But Joel Lieske, a professor of political science at Cleveland State University, said Mr. Wurzelbacher, despite his significant funding and logistical disadvantages in the race, strikes a chord with many voters. “He’s a plain-talking guy — decent and sincere and very Ohioan,” Mr. Lieske said. “He’s not a career politician. … He goes back to the classic ideal of the ‘citizen-statesman’ who wants to serve the people and improve their situation.”
Because of congressional redistricting, Ms. Kaptur had to survive a bitter battle with fellow Rep. Dennis Kucinich in the Democratic primary earlier this year. Although Mr. Kucinich, a former mayor of Cleveland, was better known on the national stage, the race between two of the House’s most liberal members ended in victory for Ms. Kaptur, who received well over 50 percent of the vote.
Ms. Kaptur cites the district’s falling unemployment rate and mending economy as evidence of her effectiveness in serving the diverse region. “I always tell people, ‘If you want to visit the world, come to northern Ohio,’” she said. “We have every ethnic, racial and religious group, both urban and rural cultures, major ports, heavy rail, big steel, food processing — it’s very, very diverse.”
One in eight jobs in the district is tied to the automobile industry, she said, and President Obama and other Democrats have not been shy in pointing up the administration’s efforts to save the Detroit-based car companies.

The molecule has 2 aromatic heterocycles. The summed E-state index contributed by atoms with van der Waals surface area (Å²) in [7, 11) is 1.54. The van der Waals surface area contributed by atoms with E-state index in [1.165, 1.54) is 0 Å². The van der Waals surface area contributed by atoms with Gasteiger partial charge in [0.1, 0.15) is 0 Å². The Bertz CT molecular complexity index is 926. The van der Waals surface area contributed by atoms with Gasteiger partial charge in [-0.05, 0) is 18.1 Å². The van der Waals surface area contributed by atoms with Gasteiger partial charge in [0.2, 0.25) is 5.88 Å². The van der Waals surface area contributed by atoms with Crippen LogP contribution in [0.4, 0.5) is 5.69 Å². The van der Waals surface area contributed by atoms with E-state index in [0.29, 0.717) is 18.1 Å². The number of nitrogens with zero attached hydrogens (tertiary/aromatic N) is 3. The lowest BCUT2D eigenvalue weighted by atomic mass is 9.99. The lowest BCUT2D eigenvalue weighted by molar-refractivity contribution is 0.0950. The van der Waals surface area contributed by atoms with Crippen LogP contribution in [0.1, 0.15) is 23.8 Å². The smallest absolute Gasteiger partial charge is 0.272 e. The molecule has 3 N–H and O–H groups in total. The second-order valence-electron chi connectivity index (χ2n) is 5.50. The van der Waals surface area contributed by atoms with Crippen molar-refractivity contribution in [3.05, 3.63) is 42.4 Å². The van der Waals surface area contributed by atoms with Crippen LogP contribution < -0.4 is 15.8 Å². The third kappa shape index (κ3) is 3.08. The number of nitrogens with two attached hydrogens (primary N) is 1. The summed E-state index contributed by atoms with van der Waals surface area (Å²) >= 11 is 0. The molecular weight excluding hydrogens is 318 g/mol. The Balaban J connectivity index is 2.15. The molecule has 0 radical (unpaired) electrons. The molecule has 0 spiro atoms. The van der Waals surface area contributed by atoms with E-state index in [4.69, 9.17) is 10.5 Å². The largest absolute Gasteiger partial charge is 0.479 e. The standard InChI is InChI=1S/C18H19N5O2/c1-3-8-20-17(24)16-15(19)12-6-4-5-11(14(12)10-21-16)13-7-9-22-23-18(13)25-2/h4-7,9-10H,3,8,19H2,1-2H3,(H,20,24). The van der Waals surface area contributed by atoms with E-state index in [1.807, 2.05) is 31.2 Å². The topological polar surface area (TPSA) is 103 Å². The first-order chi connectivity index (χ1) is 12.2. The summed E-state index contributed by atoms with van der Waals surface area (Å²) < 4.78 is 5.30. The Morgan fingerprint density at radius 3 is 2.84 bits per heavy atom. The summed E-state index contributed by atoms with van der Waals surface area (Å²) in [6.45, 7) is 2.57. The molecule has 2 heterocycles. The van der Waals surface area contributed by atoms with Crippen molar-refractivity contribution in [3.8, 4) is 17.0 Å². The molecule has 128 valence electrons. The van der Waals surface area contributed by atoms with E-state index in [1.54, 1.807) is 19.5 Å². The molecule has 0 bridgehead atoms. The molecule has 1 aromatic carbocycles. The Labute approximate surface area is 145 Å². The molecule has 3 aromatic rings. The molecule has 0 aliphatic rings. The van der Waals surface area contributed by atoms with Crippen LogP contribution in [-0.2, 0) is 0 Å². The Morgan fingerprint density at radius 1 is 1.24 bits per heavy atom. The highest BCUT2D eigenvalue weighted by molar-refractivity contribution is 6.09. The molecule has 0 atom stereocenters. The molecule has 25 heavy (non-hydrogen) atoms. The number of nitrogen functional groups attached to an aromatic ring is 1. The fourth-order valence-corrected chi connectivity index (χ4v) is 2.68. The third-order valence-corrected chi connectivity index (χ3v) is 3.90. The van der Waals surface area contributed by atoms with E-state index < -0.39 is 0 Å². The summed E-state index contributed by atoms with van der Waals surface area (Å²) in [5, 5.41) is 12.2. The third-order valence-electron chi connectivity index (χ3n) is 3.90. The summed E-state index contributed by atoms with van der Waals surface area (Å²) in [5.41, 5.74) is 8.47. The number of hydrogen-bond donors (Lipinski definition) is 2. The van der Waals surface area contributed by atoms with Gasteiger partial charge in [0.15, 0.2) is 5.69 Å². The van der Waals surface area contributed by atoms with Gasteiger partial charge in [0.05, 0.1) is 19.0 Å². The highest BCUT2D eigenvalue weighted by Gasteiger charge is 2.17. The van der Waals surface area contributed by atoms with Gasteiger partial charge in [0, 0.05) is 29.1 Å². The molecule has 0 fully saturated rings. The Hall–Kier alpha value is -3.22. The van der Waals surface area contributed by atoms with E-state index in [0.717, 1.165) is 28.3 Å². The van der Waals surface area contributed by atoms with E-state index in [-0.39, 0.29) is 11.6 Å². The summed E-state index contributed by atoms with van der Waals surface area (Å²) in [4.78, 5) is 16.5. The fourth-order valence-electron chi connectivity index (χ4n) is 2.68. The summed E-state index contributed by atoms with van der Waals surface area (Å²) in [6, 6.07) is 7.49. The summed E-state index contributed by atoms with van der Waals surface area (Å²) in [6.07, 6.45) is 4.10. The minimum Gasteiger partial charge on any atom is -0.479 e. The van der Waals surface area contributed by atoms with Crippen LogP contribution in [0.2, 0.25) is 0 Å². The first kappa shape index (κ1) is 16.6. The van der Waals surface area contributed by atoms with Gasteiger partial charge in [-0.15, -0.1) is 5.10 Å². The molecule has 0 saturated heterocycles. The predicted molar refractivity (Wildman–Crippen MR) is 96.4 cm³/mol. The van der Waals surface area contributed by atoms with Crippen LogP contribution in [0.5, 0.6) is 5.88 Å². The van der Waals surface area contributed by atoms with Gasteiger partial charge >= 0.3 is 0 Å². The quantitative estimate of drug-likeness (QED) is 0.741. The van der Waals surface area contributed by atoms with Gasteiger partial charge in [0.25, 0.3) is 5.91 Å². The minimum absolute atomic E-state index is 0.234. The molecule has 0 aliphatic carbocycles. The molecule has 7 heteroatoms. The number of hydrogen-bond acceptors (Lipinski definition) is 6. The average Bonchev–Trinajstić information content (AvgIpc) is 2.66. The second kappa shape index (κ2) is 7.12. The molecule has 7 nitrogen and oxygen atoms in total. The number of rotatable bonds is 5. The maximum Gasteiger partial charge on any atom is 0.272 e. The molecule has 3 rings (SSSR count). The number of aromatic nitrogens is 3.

Mr. Lieske said that Ohio is a “quintessential middle-class state” marked by “steady minds and habits.” One of those habits, he said, was voter loyalty, making Mr. Wurzelbacher’s challenge in unseating the longtime incumbent that much harder.
In addition to Mr. Wurzelbacher’s lack of family wealth and outside funding, Mr. Lieske said his election will be difficult in a district of where Democrats have a sizable edge in registration.
Joking that he might be a “closet idealist,” Mr. Wurzelbacher said that his goal, win or lose, is to represent the voices of regular people with integrity, with party labels a secondary concern.
“These days, the Republican and Democrat parties seem to own the candidates from day one. No one owns me. I want results. … I want to bring a little common sense back to D.C.”